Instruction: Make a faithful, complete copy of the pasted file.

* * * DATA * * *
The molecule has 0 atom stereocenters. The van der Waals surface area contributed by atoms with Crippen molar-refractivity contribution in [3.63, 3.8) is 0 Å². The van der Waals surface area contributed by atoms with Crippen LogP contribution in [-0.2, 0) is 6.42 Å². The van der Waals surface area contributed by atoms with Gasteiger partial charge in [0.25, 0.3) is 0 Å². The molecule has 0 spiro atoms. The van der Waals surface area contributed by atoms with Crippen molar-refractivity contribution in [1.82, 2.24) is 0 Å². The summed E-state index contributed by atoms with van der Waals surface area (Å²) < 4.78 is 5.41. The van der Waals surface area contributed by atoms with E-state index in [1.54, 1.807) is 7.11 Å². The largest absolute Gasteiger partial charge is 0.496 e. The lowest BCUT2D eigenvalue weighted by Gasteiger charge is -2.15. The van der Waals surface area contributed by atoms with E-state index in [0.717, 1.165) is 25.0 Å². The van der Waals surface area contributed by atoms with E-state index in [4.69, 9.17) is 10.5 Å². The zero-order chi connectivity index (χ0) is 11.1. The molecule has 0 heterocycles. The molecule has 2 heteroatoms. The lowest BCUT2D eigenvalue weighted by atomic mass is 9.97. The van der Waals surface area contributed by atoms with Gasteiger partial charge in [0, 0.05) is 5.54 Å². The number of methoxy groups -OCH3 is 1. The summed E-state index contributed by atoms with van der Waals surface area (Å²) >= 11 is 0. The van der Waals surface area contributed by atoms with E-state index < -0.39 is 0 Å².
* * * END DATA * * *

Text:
The molecule has 0 atom stereocenters. The van der Waals surface area contributed by atoms with Crippen molar-refractivity contribution in [3.63, 3.8) is 0 Å². The van der Waals surface area contributed by atoms with Crippen LogP contribution in [-0.2, 0) is 6.42 Å². The van der Waals surface area contributed by atoms with Gasteiger partial charge in [0.25, 0.3) is 0 Å². The molecule has 0 spiro atoms. The van der Waals surface area contributed by atoms with Crippen molar-refractivity contribution in [1.82, 2.24) is 0 Å². The summed E-state index contributed by atoms with van der Waals surface area (Å²) < 4.78 is 5.41. The van der Waals surface area contributed by atoms with E-state index in [1.54, 1.807) is 7.11 Å². The largest absolute Gasteiger partial charge is 0.496 e. The lowest BCUT2D eigenvalue weighted by Gasteiger charge is -2.15. The van der Waals surface area contributed by atoms with E-state index in [0.717, 1.165) is 25.0 Å². The van der Waals surface area contributed by atoms with E-state index in [4.69, 9.17) is 10.5 Å². The zero-order chi connectivity index (χ0) is 11.1. The molecule has 0 heterocycles. The molecule has 2 heteroatoms. The lowest BCUT2D eigenvalue weighted by atomic mass is 9.97. The van der Waals surface area contributed by atoms with Gasteiger partial charge in [0, 0.05) is 5.54 Å². The number of methoxy groups -OCH3 is 1. The summed E-state index contributed by atoms with van der Waals surface area (Å²) >= 11 is 0. The van der Waals surface area contributed by atoms with E-state index < -0.39 is 0 Å².